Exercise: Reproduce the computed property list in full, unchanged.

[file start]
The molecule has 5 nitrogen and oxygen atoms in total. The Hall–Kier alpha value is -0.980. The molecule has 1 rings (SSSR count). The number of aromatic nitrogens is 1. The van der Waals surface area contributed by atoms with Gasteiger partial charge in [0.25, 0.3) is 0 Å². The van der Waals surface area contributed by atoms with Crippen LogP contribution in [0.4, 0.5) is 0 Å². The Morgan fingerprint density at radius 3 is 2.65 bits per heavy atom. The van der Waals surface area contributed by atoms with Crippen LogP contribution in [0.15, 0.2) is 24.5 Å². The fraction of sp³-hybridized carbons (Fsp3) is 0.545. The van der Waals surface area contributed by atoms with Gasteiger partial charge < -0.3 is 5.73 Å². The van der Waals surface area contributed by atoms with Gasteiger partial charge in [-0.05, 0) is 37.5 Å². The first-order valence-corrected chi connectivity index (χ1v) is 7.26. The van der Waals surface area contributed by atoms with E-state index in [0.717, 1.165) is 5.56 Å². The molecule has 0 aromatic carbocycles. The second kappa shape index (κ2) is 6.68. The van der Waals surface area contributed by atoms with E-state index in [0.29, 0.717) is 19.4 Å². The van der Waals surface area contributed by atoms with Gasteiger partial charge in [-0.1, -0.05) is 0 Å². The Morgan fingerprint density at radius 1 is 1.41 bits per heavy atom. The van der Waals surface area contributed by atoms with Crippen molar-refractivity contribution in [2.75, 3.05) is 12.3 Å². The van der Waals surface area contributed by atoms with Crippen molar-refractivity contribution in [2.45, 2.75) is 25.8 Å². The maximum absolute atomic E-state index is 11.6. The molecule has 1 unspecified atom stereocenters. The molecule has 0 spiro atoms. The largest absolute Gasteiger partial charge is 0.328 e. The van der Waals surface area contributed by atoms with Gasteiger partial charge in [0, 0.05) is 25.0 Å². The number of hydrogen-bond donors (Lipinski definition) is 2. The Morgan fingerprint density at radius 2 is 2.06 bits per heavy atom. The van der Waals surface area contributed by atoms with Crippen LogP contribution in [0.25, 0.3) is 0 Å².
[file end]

The molecule has 5 nitrogen and oxygen atoms in total. The Hall–Kier alpha value is -0.980. The molecule has 1 rings (SSSR count). The number of aromatic nitrogens is 1. The van der Waals surface area contributed by atoms with Gasteiger partial charge in [0.25, 0.3) is 0 Å². The van der Waals surface area contributed by atoms with Crippen LogP contribution in [0.4, 0.5) is 0 Å². The Morgan fingerprint density at radius 3 is 2.65 bits per heavy atom. The van der Waals surface area contributed by atoms with Crippen LogP contribution in [0.15, 0.2) is 24.5 Å². The fraction of sp³-hybridized carbons (Fsp3) is 0.545. The van der Waals surface area contributed by atoms with Gasteiger partial charge < -0.3 is 5.73 Å². The van der Waals surface area contributed by atoms with Gasteiger partial charge in [-0.05, 0) is 37.5 Å². The first-order valence-corrected chi connectivity index (χ1v) is 7.26. The van der Waals surface area contributed by atoms with E-state index in [0.717, 1.165) is 5.56 Å². The molecule has 0 aromatic carbocycles. The second kappa shape index (κ2) is 6.68. The van der Waals surface area contributed by atoms with E-state index in [0.29, 0.717) is 19.4 Å². The van der Waals surface area contributed by atoms with Gasteiger partial charge in [-0.1, -0.05) is 0 Å². The Morgan fingerprint density at radius 1 is 1.41 bits per heavy atom. The van der Waals surface area contributed by atoms with Crippen molar-refractivity contribution in [2.75, 3.05) is 12.3 Å². The van der Waals surface area contributed by atoms with Crippen molar-refractivity contribution in [2.45, 2.75) is 25.8 Å². The maximum absolute atomic E-state index is 11.6. The molecule has 1 unspecified atom stereocenters. The molecule has 0 spiro atoms. The largest absolute Gasteiger partial charge is 0.328 e. The van der Waals surface area contributed by atoms with Gasteiger partial charge in [0, 0.05) is 25.0 Å². The number of hydrogen-bond donors (Lipinski definition) is 2. The Morgan fingerprint density at radius 2 is 2.06 bits per heavy atom. The van der Waals surface area contributed by atoms with Crippen LogP contribution in [0.25, 0.3) is 0 Å².